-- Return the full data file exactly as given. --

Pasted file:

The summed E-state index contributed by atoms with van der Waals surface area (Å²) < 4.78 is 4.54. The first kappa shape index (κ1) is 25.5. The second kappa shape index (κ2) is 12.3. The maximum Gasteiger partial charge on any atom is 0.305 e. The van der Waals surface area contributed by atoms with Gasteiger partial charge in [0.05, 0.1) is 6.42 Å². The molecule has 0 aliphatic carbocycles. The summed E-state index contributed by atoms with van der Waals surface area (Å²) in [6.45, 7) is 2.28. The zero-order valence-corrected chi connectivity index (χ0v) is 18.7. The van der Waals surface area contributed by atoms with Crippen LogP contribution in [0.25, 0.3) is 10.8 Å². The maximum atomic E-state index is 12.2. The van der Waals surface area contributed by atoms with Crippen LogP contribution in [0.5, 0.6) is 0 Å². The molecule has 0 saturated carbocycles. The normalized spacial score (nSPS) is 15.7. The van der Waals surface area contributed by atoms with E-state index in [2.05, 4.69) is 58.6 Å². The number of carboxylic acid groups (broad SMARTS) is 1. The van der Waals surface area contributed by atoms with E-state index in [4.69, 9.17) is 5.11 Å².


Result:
The summed E-state index contributed by atoms with van der Waals surface area (Å²) < 4.78 is 4.54. The first kappa shape index (κ1) is 25.5. The second kappa shape index (κ2) is 12.3. The maximum Gasteiger partial charge on any atom is 0.305 e. The van der Waals surface area contributed by atoms with Gasteiger partial charge in [0.05, 0.1) is 6.42 Å². The molecule has 0 aliphatic carbocycles. The summed E-state index contributed by atoms with van der Waals surface area (Å²) in [6.45, 7) is 2.28. The zero-order valence-corrected chi connectivity index (χ0v) is 18.7. The van der Waals surface area contributed by atoms with Crippen LogP contribution in [0.25, 0.3) is 10.8 Å². The maximum atomic E-state index is 12.2. The van der Waals surface area contributed by atoms with Crippen LogP contribution in [0.5, 0.6) is 0 Å². The molecule has 0 saturated carbocycles. The normalized spacial score (nSPS) is 15.7. The van der Waals surface area contributed by atoms with E-state index in [2.05, 4.69) is 58.6 Å². The number of carboxylic acid groups (broad SMARTS) is 1. The van der Waals surface area contributed by atoms with E-state index in [4.69, 9.17) is 5.11 Å².